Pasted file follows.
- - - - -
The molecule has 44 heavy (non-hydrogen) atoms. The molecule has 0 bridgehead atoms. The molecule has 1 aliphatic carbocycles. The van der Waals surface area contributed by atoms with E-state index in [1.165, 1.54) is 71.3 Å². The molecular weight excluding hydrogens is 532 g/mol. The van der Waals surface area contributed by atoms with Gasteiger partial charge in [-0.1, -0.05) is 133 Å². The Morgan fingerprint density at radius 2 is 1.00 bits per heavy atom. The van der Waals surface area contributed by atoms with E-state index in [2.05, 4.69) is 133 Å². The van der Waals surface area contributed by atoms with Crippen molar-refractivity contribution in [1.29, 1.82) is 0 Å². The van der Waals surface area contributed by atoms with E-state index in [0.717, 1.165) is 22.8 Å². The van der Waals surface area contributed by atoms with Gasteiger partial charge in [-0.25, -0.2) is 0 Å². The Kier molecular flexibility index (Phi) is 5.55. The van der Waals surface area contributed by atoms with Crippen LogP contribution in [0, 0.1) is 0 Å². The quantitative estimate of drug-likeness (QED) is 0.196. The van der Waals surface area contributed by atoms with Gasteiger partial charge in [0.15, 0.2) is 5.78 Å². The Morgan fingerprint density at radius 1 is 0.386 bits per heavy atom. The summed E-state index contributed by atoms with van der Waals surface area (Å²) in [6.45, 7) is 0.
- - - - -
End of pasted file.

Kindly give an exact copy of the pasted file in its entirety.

The molecule has 44 heavy (non-hydrogen) atoms. The molecule has 0 bridgehead atoms. The molecule has 1 aliphatic carbocycles. The van der Waals surface area contributed by atoms with E-state index in [1.165, 1.54) is 71.3 Å². The molecular weight excluding hydrogens is 532 g/mol. The van der Waals surface area contributed by atoms with Gasteiger partial charge in [-0.1, -0.05) is 133 Å². The Morgan fingerprint density at radius 2 is 1.00 bits per heavy atom. The van der Waals surface area contributed by atoms with E-state index in [2.05, 4.69) is 133 Å². The van der Waals surface area contributed by atoms with Crippen molar-refractivity contribution in [1.29, 1.82) is 0 Å². The van der Waals surface area contributed by atoms with E-state index in [0.717, 1.165) is 22.8 Å². The van der Waals surface area contributed by atoms with Gasteiger partial charge in [-0.25, -0.2) is 0 Å². The Kier molecular flexibility index (Phi) is 5.55. The van der Waals surface area contributed by atoms with Crippen LogP contribution in [0, 0.1) is 0 Å². The quantitative estimate of drug-likeness (QED) is 0.196. The van der Waals surface area contributed by atoms with Gasteiger partial charge in [0.15, 0.2) is 5.78 Å². The Morgan fingerprint density at radius 1 is 0.386 bits per heavy atom. The summed E-state index contributed by atoms with van der Waals surface area (Å²) in [6.45, 7) is 0.